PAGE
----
This section describes how errors are handled. There are two types of errors:
SCA runtime exceptions are those that signal problems in the management of the execution of components, and in the interaction with remote services. These might occur due to network or configuration problems.
Business exceptions are those that are defined by the programmer. They extend the PHP Exception class, and are thrown and caught deliberately as part of the business logic.
Handling of Runtime exceptions
There are two types of SCA runtime exception:
SCA_RuntimeException - signals a problem found by or perhaps occurring within the SCA runtime. This can be thrown for a variety of reasons, many of which can occur regardless of whether a connection is being made to a local or a remote service: an error in one of the annotations within a component, a missing WSDL or php file, and so on. In the case of Web services, an SCA_RuntimeException can also be thrown if a SoapFault is received from a remote Web service and the fault code in the SoapFault indicates that a retry is unlikely to be successful.
SCA_ServiceUnavailableException - this is a subclass of SCA_RuntimeException and signals a problem in connecting to or using a remote service, but one which might succeed if retried. In the case of Web services, this exception is thrown if a SoapFault is received with a fault code that indicates that a retry might be successful.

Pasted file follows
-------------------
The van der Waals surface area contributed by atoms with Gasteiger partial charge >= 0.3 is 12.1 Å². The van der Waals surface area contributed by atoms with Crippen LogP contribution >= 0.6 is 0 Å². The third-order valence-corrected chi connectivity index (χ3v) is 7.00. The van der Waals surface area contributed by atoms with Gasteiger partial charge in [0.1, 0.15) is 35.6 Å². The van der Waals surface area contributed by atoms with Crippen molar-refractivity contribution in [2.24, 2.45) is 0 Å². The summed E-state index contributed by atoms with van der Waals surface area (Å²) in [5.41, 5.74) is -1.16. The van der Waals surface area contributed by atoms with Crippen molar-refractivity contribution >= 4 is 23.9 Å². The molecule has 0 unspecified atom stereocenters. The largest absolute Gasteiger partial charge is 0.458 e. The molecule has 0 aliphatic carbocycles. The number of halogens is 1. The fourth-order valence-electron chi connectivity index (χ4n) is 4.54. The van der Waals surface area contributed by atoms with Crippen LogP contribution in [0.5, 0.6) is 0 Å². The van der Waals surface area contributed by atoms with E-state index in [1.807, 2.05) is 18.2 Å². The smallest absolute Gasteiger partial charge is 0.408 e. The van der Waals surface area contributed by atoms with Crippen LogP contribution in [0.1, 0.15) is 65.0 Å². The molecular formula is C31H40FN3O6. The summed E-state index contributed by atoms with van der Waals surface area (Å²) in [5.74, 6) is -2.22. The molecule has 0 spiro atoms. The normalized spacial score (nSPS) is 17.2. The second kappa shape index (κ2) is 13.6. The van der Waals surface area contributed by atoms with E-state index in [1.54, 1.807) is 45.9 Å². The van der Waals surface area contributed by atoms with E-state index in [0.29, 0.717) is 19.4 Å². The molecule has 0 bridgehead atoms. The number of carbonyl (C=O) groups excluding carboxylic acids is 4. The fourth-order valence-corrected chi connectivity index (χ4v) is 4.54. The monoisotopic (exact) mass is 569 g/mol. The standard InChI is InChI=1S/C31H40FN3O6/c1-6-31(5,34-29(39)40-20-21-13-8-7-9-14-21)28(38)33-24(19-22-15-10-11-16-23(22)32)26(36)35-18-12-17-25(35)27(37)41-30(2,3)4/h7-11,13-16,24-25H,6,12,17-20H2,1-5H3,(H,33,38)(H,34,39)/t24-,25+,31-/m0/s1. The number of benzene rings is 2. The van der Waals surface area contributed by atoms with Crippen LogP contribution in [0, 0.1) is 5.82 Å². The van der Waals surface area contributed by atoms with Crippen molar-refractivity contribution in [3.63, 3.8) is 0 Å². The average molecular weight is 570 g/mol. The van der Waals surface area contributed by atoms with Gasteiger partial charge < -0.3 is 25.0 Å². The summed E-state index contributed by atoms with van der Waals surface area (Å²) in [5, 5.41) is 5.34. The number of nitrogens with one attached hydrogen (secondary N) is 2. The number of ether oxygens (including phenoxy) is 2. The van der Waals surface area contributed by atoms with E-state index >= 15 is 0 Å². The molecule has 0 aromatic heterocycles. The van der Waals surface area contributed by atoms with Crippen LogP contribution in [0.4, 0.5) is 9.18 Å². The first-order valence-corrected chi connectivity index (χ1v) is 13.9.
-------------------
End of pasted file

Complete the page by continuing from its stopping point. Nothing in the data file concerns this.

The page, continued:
Handling of Business exceptions
Business exceptions may be defined and thrown by a component in the normal way, regardless of whether the component has been called locally or remotely. The SCA runtime does not catch business exceptions that have been thrown by a component called locally, so they will be returned to a caller in the normal way. If a component has been called via a Web service, on the other hand, the SCA runtime on the service providing end does catch business exceptions, and will ensure these are passed back to the calling end and re-thrown. Assuming that the calling end has a definition of the exception (that is, is able to include a file containing the PHP class defining the exception) the re-thrown exception will contain the same details as the original, so that the getLine() and getFile() methods for example will contain the location where the exception was thrown within the business logic. The exception will be passed in the detail field of a soap fault with a fault code of "Client".